Maine college honors journalist in Mexico

Posted Sept. 22, 2010, at 11:36 a.m.
The entrance of El Noroeste newspaper is covered with bullet holes after unidentified gunmen opened fire on the newspaper's offices in the Pacific resort city of Mazatlan, Mexico, Wednesday Sept. 1, 2010.  According to el Noroeste, the attack came hours after anonymous calls were made to the newspaper by a group that identified itself as &quotLa Linea," or The Line, demanding that the daily publish stories related to the illegal activities of the Sinaloa drug cartel.  (AP photo/Christiann Davis)
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The entrance of El Noroeste newspaper is covered with bullet holes after unidentified gunmen opened fire on the newspaper's offices in the Pacific resort city of Mazatlan, Mexico, Wednesday Sept. 1, 2010. According to el Noroeste, the attack came hours after anonymous calls were made to the newspaper by a group that identified itself as "La Linea," or The Line, demanding that the daily publish stories related to the illegal activities of the Sinaloa drug cartel. (AP photo/Christiann Davis)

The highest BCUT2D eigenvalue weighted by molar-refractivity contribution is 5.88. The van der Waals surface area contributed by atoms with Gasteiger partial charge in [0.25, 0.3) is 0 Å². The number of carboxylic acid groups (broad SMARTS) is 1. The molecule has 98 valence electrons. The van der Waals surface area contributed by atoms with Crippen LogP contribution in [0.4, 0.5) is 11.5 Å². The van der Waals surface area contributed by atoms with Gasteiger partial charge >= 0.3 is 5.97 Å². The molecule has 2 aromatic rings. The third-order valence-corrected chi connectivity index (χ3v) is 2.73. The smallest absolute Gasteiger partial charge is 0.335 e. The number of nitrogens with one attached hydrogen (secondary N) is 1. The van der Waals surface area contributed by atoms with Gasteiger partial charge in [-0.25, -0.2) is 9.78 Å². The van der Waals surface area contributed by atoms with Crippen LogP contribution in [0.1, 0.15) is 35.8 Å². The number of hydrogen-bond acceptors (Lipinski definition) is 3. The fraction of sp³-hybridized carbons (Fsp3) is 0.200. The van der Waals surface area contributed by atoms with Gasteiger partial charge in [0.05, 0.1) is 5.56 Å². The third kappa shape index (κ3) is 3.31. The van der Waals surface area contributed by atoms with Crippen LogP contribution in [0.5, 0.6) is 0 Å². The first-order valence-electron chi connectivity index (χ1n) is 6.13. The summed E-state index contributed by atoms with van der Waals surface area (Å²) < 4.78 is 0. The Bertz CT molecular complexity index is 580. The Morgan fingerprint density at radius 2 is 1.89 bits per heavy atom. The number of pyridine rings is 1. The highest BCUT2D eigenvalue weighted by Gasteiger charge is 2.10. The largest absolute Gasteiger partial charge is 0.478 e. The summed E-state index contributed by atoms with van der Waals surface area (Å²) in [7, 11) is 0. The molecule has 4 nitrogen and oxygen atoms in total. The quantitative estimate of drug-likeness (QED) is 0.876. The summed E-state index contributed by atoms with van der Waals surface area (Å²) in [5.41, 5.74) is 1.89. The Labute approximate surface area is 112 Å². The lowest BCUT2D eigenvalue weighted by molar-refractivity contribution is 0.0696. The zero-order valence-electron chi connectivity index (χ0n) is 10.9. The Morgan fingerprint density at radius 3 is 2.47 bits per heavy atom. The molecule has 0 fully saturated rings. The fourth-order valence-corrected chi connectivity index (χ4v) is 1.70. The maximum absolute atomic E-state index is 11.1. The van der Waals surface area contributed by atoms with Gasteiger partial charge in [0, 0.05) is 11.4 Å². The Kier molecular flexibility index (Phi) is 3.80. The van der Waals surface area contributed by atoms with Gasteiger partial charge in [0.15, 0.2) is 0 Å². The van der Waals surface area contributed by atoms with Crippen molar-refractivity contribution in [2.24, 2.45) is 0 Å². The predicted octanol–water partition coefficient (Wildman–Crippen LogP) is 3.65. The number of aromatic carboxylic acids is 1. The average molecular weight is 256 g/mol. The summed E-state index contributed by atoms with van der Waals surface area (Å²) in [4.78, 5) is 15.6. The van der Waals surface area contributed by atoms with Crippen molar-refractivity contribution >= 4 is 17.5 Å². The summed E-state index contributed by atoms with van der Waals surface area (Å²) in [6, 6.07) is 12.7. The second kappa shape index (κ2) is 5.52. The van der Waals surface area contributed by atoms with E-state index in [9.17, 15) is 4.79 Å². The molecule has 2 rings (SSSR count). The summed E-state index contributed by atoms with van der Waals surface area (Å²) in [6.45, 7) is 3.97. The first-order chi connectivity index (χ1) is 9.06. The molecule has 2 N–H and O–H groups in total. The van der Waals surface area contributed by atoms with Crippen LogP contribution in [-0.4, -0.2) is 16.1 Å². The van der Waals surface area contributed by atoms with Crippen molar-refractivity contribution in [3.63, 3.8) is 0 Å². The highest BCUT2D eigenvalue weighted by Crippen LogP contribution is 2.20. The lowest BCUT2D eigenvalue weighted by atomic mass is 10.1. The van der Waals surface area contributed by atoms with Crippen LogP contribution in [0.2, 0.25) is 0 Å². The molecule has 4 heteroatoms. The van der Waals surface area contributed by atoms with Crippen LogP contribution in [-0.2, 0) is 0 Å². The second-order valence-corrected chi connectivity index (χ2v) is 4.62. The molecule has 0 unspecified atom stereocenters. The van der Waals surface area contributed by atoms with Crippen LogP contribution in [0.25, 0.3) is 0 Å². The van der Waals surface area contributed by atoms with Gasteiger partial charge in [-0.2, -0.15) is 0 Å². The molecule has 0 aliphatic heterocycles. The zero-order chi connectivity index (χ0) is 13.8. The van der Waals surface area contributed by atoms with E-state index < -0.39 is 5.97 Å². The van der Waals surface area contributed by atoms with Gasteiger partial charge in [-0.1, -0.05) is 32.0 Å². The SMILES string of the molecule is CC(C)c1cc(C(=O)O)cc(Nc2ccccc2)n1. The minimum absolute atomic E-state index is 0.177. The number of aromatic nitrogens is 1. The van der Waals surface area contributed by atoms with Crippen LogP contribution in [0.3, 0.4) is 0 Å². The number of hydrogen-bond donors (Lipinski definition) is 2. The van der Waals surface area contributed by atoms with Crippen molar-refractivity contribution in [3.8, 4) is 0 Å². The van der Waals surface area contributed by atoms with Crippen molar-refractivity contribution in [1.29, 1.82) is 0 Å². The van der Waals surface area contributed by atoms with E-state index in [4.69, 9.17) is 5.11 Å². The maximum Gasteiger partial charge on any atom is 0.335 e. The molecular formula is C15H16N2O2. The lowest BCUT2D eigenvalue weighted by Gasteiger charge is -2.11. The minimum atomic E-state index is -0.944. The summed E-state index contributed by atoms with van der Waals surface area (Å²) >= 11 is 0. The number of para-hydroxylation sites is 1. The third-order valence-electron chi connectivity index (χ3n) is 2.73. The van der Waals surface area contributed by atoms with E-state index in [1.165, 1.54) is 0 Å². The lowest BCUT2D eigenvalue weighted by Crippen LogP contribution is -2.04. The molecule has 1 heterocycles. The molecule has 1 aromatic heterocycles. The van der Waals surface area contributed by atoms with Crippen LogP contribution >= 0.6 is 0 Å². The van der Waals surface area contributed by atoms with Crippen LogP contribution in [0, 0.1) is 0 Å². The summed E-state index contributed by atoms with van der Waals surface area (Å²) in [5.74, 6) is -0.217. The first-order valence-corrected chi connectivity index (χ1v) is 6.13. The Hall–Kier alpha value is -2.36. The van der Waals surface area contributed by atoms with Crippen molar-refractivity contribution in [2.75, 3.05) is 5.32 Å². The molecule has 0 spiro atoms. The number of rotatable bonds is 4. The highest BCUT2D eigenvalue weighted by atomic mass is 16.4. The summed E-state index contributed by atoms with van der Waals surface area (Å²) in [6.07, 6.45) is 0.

WATERVILLE, Maine — Alfredo Corchado, a journalist who has covered Mexico’s bloody drug wars, will receive Colby College’s 2010 Elijah Parish Lovejoy Award for courageous journalism.

The selection committee at the liberal arts college says that despite death threats Corchado has continued to report about drug dealers, organized crime, disappearances and deaths.

Corchado, who serves as Mexico bureau chief for the Dallas Morning News, says he’ll accept the award Sunday in memory of his courageous Mexican colleagues and “dedicate it to those who continue to risk their lives to document one of the most important stories of our time.”

The Lovejoy Award was established in 1952. It’s named for a Colby graduate who was murdered in 1837 while defending his press against a pro-slavery mob in Illinois.

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